This chapter explores the entrapment of asylum seekers in Hong Kong, drawing on qualitative research carried out with a diverse sample of women asylum seekers. These women’s narratives illustrate how structural factors, such as the securitization of migration (Gerard, 2014), permeate everyday encounters and produce entrapment. Núñez and Heyman (2007) first applied the concept of entrapment to irregular migration. As characterized by Núñez and Heyman entrapment is a dynamic process whereby state actors impose significant risk on the mobility of irregular migrants. Irregular migrants respond by exerting agency to resist by both ‘forgoing travel and covertly defying movement controls’ (2007, p. 354). This produces multiple and overlapping barriers that contribute to an experience of liminality for asylum seekers. This chapter expands on this definition by analysing the situation of women asylum seekers in Hong Kong and illustrating the regional variations of entrapment that Núñez and Heyman envisaged. The chapter makes two significant contributions to the study of entrapment processes. First, the account presented herein extends the analysis of the role played by actors in processes of entrapment beyond that of police and state agencies to include the role of non-government agencies. Second, the gendered analysis of entrapment generated by focusing on women’s experiences elucidates the contradictions that women’s resistance to entrapment may produce.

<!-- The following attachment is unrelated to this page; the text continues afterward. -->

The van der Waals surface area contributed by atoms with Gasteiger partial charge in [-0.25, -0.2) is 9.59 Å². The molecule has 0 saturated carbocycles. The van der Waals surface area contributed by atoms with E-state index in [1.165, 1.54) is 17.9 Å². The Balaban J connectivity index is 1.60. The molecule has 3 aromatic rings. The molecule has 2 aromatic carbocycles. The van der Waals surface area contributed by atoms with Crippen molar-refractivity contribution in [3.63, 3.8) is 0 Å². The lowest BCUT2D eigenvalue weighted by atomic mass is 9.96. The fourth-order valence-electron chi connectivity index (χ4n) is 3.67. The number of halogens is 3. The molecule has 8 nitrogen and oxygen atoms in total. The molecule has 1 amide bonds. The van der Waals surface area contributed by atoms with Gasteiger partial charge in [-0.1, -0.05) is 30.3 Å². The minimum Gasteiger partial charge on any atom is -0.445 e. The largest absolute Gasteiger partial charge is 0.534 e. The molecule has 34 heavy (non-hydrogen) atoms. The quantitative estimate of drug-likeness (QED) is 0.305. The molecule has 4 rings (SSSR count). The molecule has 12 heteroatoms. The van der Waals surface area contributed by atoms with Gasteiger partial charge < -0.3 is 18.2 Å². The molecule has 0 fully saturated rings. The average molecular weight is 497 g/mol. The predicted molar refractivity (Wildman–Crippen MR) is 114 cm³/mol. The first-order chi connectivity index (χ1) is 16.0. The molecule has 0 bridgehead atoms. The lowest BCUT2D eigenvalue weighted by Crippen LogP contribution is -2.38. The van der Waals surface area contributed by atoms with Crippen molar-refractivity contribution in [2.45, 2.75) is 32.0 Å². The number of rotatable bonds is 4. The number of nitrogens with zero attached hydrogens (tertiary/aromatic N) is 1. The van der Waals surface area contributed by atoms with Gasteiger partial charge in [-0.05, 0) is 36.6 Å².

|Title of host publication||Entrapping asylum seekers|
|Subtitle of host publication||Social, legal and economic precariousness|
|Editors||Francesco Vecchio, Alison Gerard|
|Place of Publication||London, United Kingdom|
|Number of pages||32|
|Publication status||Published - 2017|
|Name||Transnational Crime, Crime Control and Security|